What the Battle for Raqqa Tells Us about Civilian Casualties in the Gaza War

During Israel’s war with Hamas in 2014, the IDF was widely accused—including by the U.S. State Department—of showing flagrant disregard for civilian casualties. Evelyn Gordon refutes this libel by a comparison with the recent U.S.-led battle to evict Islamic State (IS) from Raqqa:

[The estimated] 3,000 casualties in Raqqa represented 1 percent of the city’s pre-IS population and a whopping 12 percent of its population as of early September. The casualties in Gaza, by contrast, represented about 0.12 percent of that territory’s population. Thus, as a proportion of the population, casualties in Raqqa were somewhere between ten and 100 times higher than those in Gaza, and almost certainly much closer to the higher figure. That is an astronomical difference.

Moreover, the real difference is probably even greater, due to the second critical factor: the effect of Raqqa’s more extensive property damage. . . . [O]n top of the 3,000 people known to have been killed in Raqqa, “many others are missing.” And many of the missing probably died and were buried under the rubble. . . .

In Gaza, . . . because the property damage was much less extensive, all the dead were located quickly and a total could be announced almost immediately. Final casualty totals in Gaza are being compared with very partial and preliminary counts in places like Raqqa and Mosul, making the Gaza conflict look bloodier by comparison than it really was.

IS and Hamas employ virtually identical tactics, which is why comparing Gaza with Raqqa . . . makes sense. Both dig extensive tunnel networks under civilian buildings, wire civilian buildings with explosives, stockpile arms in civilian buildings, and fight from the midst of a civilian population. These tactics greatly increase both property damage and civilian casualties, whether in Gaza, Syria, or Iraq.

Yet despite the enemy’s similar tactics, Israel produced vastly lower casualties as a proportion of Gaza’s population and much less property damage as a proportion of Gaza’s property than the Western coalition against IS did in Syria and Iraq. In other words, the very Western countries that accused Israel of “disproportionate” and “excessive” harm in Gaza were guilty of far greater harm in Syria and Iraq.

Read more at Evelyn Gordon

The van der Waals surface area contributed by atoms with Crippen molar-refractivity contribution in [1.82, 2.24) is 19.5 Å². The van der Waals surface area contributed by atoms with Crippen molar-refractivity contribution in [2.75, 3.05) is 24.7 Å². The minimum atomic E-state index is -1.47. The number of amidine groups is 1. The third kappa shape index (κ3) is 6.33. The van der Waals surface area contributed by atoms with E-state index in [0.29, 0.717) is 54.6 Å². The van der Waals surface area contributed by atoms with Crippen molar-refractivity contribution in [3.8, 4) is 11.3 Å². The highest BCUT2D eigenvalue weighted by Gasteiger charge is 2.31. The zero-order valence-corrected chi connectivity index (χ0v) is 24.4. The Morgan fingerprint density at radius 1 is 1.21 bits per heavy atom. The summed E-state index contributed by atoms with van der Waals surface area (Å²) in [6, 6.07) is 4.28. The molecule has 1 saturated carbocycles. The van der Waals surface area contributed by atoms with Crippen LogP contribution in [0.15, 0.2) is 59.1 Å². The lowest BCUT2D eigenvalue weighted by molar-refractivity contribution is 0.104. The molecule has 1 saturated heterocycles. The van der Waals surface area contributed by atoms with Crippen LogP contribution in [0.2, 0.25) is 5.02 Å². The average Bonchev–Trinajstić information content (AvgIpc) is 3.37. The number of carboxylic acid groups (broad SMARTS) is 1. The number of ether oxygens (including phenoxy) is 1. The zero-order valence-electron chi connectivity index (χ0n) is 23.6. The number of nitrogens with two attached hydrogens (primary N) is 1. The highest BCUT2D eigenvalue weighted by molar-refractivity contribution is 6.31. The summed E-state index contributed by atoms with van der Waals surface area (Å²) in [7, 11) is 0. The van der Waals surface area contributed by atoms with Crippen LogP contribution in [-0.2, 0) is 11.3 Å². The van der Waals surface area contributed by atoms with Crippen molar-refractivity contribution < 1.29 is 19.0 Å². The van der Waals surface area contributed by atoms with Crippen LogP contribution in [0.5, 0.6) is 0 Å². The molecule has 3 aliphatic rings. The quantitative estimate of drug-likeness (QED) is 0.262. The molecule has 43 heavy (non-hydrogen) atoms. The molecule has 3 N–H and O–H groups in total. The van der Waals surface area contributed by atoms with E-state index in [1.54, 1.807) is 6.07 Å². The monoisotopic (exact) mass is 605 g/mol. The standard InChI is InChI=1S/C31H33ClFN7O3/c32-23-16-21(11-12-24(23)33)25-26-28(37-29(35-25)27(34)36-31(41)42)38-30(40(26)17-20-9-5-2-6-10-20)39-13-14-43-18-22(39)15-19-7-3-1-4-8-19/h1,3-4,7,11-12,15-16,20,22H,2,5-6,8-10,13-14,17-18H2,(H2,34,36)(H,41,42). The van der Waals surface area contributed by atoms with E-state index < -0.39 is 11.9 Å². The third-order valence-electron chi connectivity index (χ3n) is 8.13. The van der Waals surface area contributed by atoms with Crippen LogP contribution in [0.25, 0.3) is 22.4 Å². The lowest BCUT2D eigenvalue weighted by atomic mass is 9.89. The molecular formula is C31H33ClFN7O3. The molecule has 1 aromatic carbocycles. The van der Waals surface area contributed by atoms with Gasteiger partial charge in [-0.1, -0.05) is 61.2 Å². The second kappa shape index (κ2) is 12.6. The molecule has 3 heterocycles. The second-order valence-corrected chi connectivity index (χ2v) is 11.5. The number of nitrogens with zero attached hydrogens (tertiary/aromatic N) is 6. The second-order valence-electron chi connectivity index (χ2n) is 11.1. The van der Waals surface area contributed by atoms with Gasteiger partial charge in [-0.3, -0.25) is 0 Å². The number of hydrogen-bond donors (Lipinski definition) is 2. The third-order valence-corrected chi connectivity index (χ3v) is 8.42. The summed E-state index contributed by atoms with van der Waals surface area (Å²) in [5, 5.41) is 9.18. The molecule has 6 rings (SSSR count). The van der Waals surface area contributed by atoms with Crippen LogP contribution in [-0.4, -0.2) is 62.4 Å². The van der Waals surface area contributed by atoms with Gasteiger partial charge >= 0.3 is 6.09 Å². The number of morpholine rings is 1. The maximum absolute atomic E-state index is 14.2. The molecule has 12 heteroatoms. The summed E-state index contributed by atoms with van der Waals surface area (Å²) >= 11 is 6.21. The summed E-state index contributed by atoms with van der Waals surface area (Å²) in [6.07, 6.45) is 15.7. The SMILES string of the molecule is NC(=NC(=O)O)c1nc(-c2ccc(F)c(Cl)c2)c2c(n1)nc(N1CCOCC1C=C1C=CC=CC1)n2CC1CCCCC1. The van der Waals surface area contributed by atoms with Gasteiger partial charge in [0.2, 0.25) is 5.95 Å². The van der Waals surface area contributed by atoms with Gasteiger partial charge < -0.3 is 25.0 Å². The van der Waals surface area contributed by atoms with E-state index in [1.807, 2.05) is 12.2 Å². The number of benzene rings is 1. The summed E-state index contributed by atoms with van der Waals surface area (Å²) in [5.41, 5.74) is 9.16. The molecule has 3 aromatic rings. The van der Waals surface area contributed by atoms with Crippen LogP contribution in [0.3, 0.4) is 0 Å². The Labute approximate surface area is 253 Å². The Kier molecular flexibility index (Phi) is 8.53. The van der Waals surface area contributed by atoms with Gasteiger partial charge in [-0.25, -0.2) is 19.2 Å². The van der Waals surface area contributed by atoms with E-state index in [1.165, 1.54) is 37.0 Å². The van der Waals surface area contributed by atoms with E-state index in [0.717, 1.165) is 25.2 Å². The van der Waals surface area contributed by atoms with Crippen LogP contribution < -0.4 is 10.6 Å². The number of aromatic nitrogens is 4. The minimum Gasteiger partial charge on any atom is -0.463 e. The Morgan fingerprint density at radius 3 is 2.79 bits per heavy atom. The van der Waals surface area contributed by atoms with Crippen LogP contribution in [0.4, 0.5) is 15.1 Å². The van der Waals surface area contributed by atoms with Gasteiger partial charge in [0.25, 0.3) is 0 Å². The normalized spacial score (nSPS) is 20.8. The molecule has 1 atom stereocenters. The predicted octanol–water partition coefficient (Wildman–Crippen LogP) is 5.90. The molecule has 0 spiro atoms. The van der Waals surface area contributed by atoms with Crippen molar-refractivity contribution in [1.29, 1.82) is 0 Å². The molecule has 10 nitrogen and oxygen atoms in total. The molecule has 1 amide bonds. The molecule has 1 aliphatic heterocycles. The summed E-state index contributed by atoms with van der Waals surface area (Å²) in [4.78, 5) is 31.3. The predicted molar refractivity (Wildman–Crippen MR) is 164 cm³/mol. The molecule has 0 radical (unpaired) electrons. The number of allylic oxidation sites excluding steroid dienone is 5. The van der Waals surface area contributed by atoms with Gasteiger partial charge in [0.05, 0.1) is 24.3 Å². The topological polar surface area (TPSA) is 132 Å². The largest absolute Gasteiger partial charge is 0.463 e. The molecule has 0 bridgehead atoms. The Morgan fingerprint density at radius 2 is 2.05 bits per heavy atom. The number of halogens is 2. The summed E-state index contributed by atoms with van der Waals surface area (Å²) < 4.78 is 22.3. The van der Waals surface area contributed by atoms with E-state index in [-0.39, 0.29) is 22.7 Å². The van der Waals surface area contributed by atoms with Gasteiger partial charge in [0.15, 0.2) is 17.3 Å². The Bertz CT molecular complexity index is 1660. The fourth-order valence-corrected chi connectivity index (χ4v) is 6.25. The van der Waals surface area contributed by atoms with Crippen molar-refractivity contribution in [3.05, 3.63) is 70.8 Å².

More about: Hamas, ISIS, Israel & Zionism, Military ethics, Protective Edge

 

Why Egypt Fears an Israeli Victory in Gaza

While the current Egyptian president, Abdel Fattah el-Sisi, has never been friendly to Hamas, his government has objected strenuously to the Israeli campaign in the southernmost part of the Gaza Strip. Haisam Hassanein explains why:

Cairo has long been playing a double game, holding Hamas terrorists near while simultaneously trying to appear helpful to the United States and Israel. Israel taking control of Rafah threatens Egypt’s ability to exploit the chaos in Gaza, both to generate profits for regime insiders and so Cairo can pose as an indispensable mediator and preserve access to U.S. money and arms.

Egyptian security officials have looked the other way while Hamas and other Palestinian militants dug tunnels on the Egyptian-Gaza border. That gave Cairo the ability to use the situation in Gaza as a tool for regional influence and to ensure Egypt’s role in the Palestinian-Israeli conflict would not be eclipsed by regional competitors such as Qatar and Turkey.

Some elements close to the Sisi regime have benefited from Hamas control over Gaza and the Rafah crossing. Media reports indicate an Egyptian company run by one of Sisi’s close allies is making hundreds of millions of dollars by taxing Gazans fleeing the current conflict.

Moreover, writes Judith Miller, the Gaza war has been a godsend to the entire Egyptian economy, which was in dire straits last fall. Since October 7, the International Monetary Fund has given the country a much-needed injection of cash, since the U.S. and other Western countries believe it is a necessary intermediary and stabilizing force. Cairo therefore sees the continuation of the war, rather than an Israeli victory, as most desirable. Hassanein concludes:

Adding to its financial incentive, the Sisi regime views the Rafah crossing as a crucial card in preserving Cairo’s regional standing. Holding it increases Egypt’s relevance to countries that want to send aid to the Palestinians and ensures Washington stays quiet about Egypt’s gross human-rights violations so it can maintain a stable flow of U.S. assistance and weaponry. . . . No serious effort to turn the page on Hamas will yield the desired results without cutting this umbilical cord between the Sisi regime and Hamas.

Read more at Washington Examiner

More about: Egypt, Gaza War 2023, U.S. Foreign policy